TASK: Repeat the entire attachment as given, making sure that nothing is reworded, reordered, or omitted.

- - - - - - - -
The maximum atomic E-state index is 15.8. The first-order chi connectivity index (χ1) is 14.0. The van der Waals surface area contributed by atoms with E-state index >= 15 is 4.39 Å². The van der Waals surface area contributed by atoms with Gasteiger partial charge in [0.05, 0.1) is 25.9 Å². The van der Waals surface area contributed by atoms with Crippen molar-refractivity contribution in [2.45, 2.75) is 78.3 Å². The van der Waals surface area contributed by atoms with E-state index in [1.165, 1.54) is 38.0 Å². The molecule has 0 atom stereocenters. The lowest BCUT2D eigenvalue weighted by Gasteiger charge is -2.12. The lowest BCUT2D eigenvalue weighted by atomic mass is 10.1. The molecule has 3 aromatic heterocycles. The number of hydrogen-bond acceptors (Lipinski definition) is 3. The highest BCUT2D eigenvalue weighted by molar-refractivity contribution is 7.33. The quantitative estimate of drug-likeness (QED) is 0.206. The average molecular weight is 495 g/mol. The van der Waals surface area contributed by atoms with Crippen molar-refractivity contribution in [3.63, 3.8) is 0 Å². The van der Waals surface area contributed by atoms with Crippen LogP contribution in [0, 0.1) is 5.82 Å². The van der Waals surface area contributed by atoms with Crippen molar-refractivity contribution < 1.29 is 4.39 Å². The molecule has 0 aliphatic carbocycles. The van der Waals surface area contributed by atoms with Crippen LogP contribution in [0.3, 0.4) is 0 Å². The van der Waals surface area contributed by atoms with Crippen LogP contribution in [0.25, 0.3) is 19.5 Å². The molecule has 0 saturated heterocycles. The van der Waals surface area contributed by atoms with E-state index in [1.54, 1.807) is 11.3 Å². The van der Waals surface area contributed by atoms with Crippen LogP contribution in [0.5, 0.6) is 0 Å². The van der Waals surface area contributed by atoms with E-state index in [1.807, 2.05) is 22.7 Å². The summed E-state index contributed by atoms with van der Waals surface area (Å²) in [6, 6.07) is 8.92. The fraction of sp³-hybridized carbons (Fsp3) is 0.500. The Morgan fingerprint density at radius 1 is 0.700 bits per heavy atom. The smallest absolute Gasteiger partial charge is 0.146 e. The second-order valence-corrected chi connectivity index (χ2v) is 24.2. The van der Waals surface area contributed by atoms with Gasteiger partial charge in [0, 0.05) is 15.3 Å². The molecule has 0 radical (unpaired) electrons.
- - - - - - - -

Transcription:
The maximum atomic E-state index is 15.8. The first-order chi connectivity index (χ1) is 14.0. The van der Waals surface area contributed by atoms with E-state index >= 15 is 4.39 Å². The van der Waals surface area contributed by atoms with Gasteiger partial charge in [0.05, 0.1) is 25.9 Å². The van der Waals surface area contributed by atoms with Crippen molar-refractivity contribution in [2.45, 2.75) is 78.3 Å². The van der Waals surface area contributed by atoms with E-state index in [1.165, 1.54) is 38.0 Å². The molecule has 0 atom stereocenters. The lowest BCUT2D eigenvalue weighted by Gasteiger charge is -2.12. The lowest BCUT2D eigenvalue weighted by atomic mass is 10.1. The molecule has 3 aromatic heterocycles. The number of hydrogen-bond acceptors (Lipinski definition) is 3. The highest BCUT2D eigenvalue weighted by molar-refractivity contribution is 7.33. The quantitative estimate of drug-likeness (QED) is 0.206. The average molecular weight is 495 g/mol. The van der Waals surface area contributed by atoms with Crippen molar-refractivity contribution in [3.63, 3.8) is 0 Å². The van der Waals surface area contributed by atoms with Crippen LogP contribution in [0, 0.1) is 5.82 Å². The van der Waals surface area contributed by atoms with Crippen molar-refractivity contribution < 1.29 is 4.39 Å². The molecule has 0 aliphatic carbocycles. The van der Waals surface area contributed by atoms with Crippen LogP contribution in [0.3, 0.4) is 0 Å². The van der Waals surface area contributed by atoms with Crippen LogP contribution in [0.25, 0.3) is 19.5 Å². The molecule has 0 saturated heterocycles. The van der Waals surface area contributed by atoms with E-state index in [1.54, 1.807) is 11.3 Å². The van der Waals surface area contributed by atoms with Crippen LogP contribution in [0.5, 0.6) is 0 Å². The van der Waals surface area contributed by atoms with E-state index in [1.807, 2.05) is 22.7 Å². The summed E-state index contributed by atoms with van der Waals surface area (Å²) in [6, 6.07) is 8.92. The fraction of sp³-hybridized carbons (Fsp3) is 0.500. The Morgan fingerprint density at radius 1 is 0.700 bits per heavy atom. The smallest absolute Gasteiger partial charge is 0.146 e. The second-order valence-corrected chi connectivity index (χ2v) is 24.2. The van der Waals surface area contributed by atoms with Gasteiger partial charge in [0, 0.05) is 15.3 Å². The molecule has 0 radical (unpaired) electrons.